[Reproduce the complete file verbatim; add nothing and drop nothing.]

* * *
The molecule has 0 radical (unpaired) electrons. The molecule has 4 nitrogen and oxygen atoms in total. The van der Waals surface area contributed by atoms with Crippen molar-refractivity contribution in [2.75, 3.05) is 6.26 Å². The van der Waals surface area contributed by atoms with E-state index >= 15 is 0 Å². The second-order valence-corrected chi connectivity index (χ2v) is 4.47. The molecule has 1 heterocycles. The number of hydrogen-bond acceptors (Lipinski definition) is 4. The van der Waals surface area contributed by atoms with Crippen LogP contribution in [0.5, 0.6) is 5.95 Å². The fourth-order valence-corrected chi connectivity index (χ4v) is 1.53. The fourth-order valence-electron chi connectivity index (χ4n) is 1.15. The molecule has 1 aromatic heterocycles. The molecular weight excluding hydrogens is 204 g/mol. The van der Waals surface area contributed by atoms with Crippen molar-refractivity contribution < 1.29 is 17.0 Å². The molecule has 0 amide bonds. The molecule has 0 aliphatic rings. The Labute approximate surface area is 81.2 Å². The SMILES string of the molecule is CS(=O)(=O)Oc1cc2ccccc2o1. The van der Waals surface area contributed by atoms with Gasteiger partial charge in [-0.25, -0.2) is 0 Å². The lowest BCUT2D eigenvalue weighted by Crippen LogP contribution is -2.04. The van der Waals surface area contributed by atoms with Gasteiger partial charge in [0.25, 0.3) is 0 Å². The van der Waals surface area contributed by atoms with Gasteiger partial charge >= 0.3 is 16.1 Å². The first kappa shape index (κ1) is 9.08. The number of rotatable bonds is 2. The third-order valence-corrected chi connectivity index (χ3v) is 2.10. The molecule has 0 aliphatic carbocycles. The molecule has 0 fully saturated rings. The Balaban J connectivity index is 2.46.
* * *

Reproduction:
The molecule has 0 radical (unpaired) electrons. The molecule has 4 nitrogen and oxygen atoms in total. The van der Waals surface area contributed by atoms with Crippen molar-refractivity contribution in [2.75, 3.05) is 6.26 Å². The van der Waals surface area contributed by atoms with E-state index >= 15 is 0 Å². The second-order valence-corrected chi connectivity index (χ2v) is 4.47. The molecule has 1 heterocycles. The number of hydrogen-bond acceptors (Lipinski definition) is 4. The van der Waals surface area contributed by atoms with Crippen LogP contribution in [0.5, 0.6) is 5.95 Å². The fourth-order valence-corrected chi connectivity index (χ4v) is 1.53. The fourth-order valence-electron chi connectivity index (χ4n) is 1.15. The molecule has 1 aromatic heterocycles. The molecular weight excluding hydrogens is 204 g/mol. The van der Waals surface area contributed by atoms with Crippen molar-refractivity contribution < 1.29 is 17.0 Å². The molecule has 0 amide bonds. The molecule has 0 aliphatic rings. The Labute approximate surface area is 81.2 Å². The SMILES string of the molecule is CS(=O)(=O)Oc1cc2ccccc2o1. The van der Waals surface area contributed by atoms with Gasteiger partial charge in [-0.25, -0.2) is 0 Å². The lowest BCUT2D eigenvalue weighted by Crippen LogP contribution is -2.04. The van der Waals surface area contributed by atoms with Gasteiger partial charge in [0.25, 0.3) is 0 Å². The van der Waals surface area contributed by atoms with Gasteiger partial charge >= 0.3 is 16.1 Å². The first kappa shape index (κ1) is 9.08. The number of rotatable bonds is 2. The third-order valence-corrected chi connectivity index (χ3v) is 2.10. The molecule has 0 aliphatic carbocycles. The molecule has 0 fully saturated rings. The Balaban J connectivity index is 2.46.